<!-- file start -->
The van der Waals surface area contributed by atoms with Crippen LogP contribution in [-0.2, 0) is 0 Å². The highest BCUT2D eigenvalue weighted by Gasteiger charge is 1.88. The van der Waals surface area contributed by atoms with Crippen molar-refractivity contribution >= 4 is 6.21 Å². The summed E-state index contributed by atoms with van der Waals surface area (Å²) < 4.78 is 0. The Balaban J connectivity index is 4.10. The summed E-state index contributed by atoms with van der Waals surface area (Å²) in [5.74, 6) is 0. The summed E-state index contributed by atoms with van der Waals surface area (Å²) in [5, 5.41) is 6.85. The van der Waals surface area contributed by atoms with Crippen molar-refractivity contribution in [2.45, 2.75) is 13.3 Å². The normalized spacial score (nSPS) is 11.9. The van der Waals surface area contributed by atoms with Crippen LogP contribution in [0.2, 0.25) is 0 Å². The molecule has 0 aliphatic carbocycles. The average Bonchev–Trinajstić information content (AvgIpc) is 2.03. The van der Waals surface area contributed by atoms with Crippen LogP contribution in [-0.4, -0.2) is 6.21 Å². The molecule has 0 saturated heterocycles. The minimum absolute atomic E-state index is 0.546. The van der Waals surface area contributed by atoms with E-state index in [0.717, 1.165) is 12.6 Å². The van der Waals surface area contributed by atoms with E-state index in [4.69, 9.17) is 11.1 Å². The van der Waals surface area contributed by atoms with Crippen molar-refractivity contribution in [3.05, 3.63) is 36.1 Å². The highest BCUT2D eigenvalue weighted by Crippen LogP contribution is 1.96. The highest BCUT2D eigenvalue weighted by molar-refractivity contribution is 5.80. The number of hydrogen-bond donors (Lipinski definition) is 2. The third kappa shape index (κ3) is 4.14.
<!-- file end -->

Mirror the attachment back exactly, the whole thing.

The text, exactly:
The van der Waals surface area contributed by atoms with Crippen LogP contribution in [-0.2, 0) is 0 Å². The highest BCUT2D eigenvalue weighted by Gasteiger charge is 1.88. The van der Waals surface area contributed by atoms with Crippen molar-refractivity contribution >= 4 is 6.21 Å². The summed E-state index contributed by atoms with van der Waals surface area (Å²) < 4.78 is 0. The Balaban J connectivity index is 4.10. The summed E-state index contributed by atoms with van der Waals surface area (Å²) in [5.74, 6) is 0. The summed E-state index contributed by atoms with van der Waals surface area (Å²) in [5, 5.41) is 6.85. The van der Waals surface area contributed by atoms with Crippen molar-refractivity contribution in [2.45, 2.75) is 13.3 Å². The normalized spacial score (nSPS) is 11.9. The van der Waals surface area contributed by atoms with Crippen LogP contribution in [0.2, 0.25) is 0 Å². The molecule has 0 aliphatic carbocycles. The average Bonchev–Trinajstić information content (AvgIpc) is 2.03. The van der Waals surface area contributed by atoms with Crippen LogP contribution in [-0.4, -0.2) is 6.21 Å². The molecule has 0 saturated heterocycles. The minimum absolute atomic E-state index is 0.546. The van der Waals surface area contributed by atoms with E-state index in [0.717, 1.165) is 12.6 Å². The van der Waals surface area contributed by atoms with E-state index in [4.69, 9.17) is 11.1 Å². The van der Waals surface area contributed by atoms with Crippen molar-refractivity contribution in [3.05, 3.63) is 36.1 Å². The highest BCUT2D eigenvalue weighted by Crippen LogP contribution is 1.96. The highest BCUT2D eigenvalue weighted by molar-refractivity contribution is 5.80. The number of hydrogen-bond donors (Lipinski definition) is 2. The third kappa shape index (κ3) is 4.14.